George Washington Papers

From George Washington to David Forman, 10 August 1782

Head Quarters Newburgh Augt 10th 1782

Dear Sir

The season being now come, when the Frequent arrival of Ships & perhaps Squadrons may be expected on the American Coast; and it being highly necessary that I should be constantly & perfectly informed of the state of the Enemy’s Naval Force in these Seas, and particularly at New York; I must again request you will take upon yourself the management of this very interesting & important business: I am the rather induced to trouble you with this Commission, from the convenience & opportunity afforded by your situation for executing of it successfully, from the specimen you have Formerly given of address, intelligence & discretion in discharging the Functions of it, and especially From the ardent desire I know you are possessed of, to advance the interest of your Country essentially in every possible way, and I take the liberty to add you can never do it more oppertunely or effectually than at the present moment, in the way I have suggested.

Without further apology, I will therefore entreat you to make me minutely acquainted with the number, names & rates of all the Armed Vessels now in the harbour of New York, to keep me continually advised of these things, as well as of the arrival or departure of all Ships of War, or other Fleets; together with any other information you shall be able to acquire, respecting embarkations, debarkations, conveys, transports, movements, and in short every thing that can be interesting in a military or naval point of view; at the same time, be so good as to discriminate distinctly whatever intelligence is obtained by occular observation, from what is derived thro’ hearsay, or other channels, & note the degree of credit you think the latter may deserve.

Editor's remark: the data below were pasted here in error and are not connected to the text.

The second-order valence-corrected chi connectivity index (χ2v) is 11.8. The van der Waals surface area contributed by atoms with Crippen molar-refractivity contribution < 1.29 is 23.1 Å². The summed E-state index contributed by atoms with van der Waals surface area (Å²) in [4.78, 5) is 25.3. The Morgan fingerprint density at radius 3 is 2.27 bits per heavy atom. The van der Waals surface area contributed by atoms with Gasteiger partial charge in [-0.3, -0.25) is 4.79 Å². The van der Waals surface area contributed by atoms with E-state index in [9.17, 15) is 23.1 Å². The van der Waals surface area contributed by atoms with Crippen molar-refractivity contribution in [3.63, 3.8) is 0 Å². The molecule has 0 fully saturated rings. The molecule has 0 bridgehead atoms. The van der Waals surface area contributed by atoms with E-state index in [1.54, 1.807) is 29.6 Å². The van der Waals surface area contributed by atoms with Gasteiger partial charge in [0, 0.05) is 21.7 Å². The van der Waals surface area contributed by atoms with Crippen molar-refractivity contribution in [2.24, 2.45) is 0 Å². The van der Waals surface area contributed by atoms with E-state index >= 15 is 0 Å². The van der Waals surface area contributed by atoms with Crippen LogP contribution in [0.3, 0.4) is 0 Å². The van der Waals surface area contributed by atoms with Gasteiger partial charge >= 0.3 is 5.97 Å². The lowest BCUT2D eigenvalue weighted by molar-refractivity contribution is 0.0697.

You will have the goodness to communicate by express, with the utmost celerity, every thing that comes under the foregoing discription of intelligence, and whatever else you may judge proper; you will be pleased to keep exact accounts of the Persons employed, the time for which they ought to be paid, the necessary expenditures of Money and your other services, which debts shall be faithfully discharged; but as our Allies may be concerned in the payment, I beg leave to recommend perfect correctness in the Accounts, and Oconomy in the expences so far as may consist with the thorough execution of the important business in hand. I am my dear sir Your Most Obedient Servant

Go: Washington


Index Entries